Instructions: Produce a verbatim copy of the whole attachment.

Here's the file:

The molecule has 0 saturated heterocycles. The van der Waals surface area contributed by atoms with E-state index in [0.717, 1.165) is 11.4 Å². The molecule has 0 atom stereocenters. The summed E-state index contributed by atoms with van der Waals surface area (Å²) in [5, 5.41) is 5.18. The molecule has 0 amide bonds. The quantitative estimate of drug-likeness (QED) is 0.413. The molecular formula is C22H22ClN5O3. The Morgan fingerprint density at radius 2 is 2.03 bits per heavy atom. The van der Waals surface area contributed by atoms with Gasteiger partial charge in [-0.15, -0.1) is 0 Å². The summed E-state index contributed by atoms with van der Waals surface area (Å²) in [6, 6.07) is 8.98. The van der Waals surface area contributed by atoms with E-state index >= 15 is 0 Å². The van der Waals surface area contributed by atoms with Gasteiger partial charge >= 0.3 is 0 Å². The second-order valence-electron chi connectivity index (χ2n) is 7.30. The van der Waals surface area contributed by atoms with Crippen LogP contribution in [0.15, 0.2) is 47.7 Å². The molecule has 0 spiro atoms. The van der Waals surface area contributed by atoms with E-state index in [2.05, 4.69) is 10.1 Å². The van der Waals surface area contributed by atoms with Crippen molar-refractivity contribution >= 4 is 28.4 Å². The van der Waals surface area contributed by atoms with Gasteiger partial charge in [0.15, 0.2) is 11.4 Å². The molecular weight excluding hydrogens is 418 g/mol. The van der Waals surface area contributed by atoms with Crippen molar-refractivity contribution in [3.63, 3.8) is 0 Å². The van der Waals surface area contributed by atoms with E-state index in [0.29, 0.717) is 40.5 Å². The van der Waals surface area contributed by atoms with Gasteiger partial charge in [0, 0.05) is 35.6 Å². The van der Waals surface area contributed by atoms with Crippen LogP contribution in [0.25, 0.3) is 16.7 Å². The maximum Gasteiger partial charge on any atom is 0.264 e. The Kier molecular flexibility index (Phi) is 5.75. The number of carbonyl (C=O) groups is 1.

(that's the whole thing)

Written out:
The molecule has 0 saturated heterocycles. The van der Waals surface area contributed by atoms with E-state index in [0.717, 1.165) is 11.4 Å². The molecule has 0 atom stereocenters. The summed E-state index contributed by atoms with van der Waals surface area (Å²) in [5, 5.41) is 5.18. The molecule has 0 amide bonds. The quantitative estimate of drug-likeness (QED) is 0.413. The molecular formula is C22H22ClN5O3. The Morgan fingerprint density at radius 2 is 2.03 bits per heavy atom. The van der Waals surface area contributed by atoms with Gasteiger partial charge in [-0.15, -0.1) is 0 Å². The summed E-state index contributed by atoms with van der Waals surface area (Å²) in [6, 6.07) is 8.98. The van der Waals surface area contributed by atoms with E-state index >= 15 is 0 Å². The van der Waals surface area contributed by atoms with Gasteiger partial charge >= 0.3 is 0 Å². The second-order valence-electron chi connectivity index (χ2n) is 7.30. The van der Waals surface area contributed by atoms with Crippen LogP contribution in [0.15, 0.2) is 47.7 Å². The molecule has 0 spiro atoms. The van der Waals surface area contributed by atoms with E-state index in [2.05, 4.69) is 10.1 Å². The van der Waals surface area contributed by atoms with Crippen molar-refractivity contribution >= 4 is 28.4 Å². The van der Waals surface area contributed by atoms with Gasteiger partial charge in [0.15, 0.2) is 11.4 Å². The molecular weight excluding hydrogens is 418 g/mol. The van der Waals surface area contributed by atoms with Crippen molar-refractivity contribution in [3.63, 3.8) is 0 Å². The van der Waals surface area contributed by atoms with E-state index in [0.29, 0.717) is 40.5 Å². The van der Waals surface area contributed by atoms with Gasteiger partial charge in [0, 0.05) is 35.6 Å². The van der Waals surface area contributed by atoms with Crippen LogP contribution in [0.25, 0.3) is 16.7 Å². The maximum Gasteiger partial charge on any atom is 0.264 e. The Kier molecular flexibility index (Phi) is 5.75. The number of carbonyl (C=O) groups is 1.